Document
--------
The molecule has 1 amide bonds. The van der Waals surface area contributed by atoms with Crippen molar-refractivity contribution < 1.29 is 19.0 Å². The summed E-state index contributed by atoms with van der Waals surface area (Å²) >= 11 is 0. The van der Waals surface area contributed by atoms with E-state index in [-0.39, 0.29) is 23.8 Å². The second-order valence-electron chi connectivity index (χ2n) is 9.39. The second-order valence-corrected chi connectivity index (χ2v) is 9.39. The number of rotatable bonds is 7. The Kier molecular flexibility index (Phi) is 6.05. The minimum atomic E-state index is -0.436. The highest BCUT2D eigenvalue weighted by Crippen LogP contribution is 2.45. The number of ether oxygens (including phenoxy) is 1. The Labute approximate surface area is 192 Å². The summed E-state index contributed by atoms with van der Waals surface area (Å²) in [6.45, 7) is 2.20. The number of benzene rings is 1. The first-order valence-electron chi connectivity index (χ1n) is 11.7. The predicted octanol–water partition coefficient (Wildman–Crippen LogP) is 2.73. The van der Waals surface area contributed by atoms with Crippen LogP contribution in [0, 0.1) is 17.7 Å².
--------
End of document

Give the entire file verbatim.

The molecule has 1 amide bonds. The van der Waals surface area contributed by atoms with Crippen molar-refractivity contribution < 1.29 is 19.0 Å². The summed E-state index contributed by atoms with van der Waals surface area (Å²) >= 11 is 0. The van der Waals surface area contributed by atoms with E-state index in [-0.39, 0.29) is 23.8 Å². The second-order valence-electron chi connectivity index (χ2n) is 9.39. The second-order valence-corrected chi connectivity index (χ2v) is 9.39. The number of rotatable bonds is 7. The Kier molecular flexibility index (Phi) is 6.05. The minimum atomic E-state index is -0.436. The highest BCUT2D eigenvalue weighted by Crippen LogP contribution is 2.45. The number of ether oxygens (including phenoxy) is 1. The Labute approximate surface area is 192 Å². The summed E-state index contributed by atoms with van der Waals surface area (Å²) in [6.45, 7) is 2.20. The number of benzene rings is 1. The first-order valence-electron chi connectivity index (χ1n) is 11.7. The predicted octanol–water partition coefficient (Wildman–Crippen LogP) is 2.73. The van der Waals surface area contributed by atoms with Crippen LogP contribution in [0, 0.1) is 17.7 Å².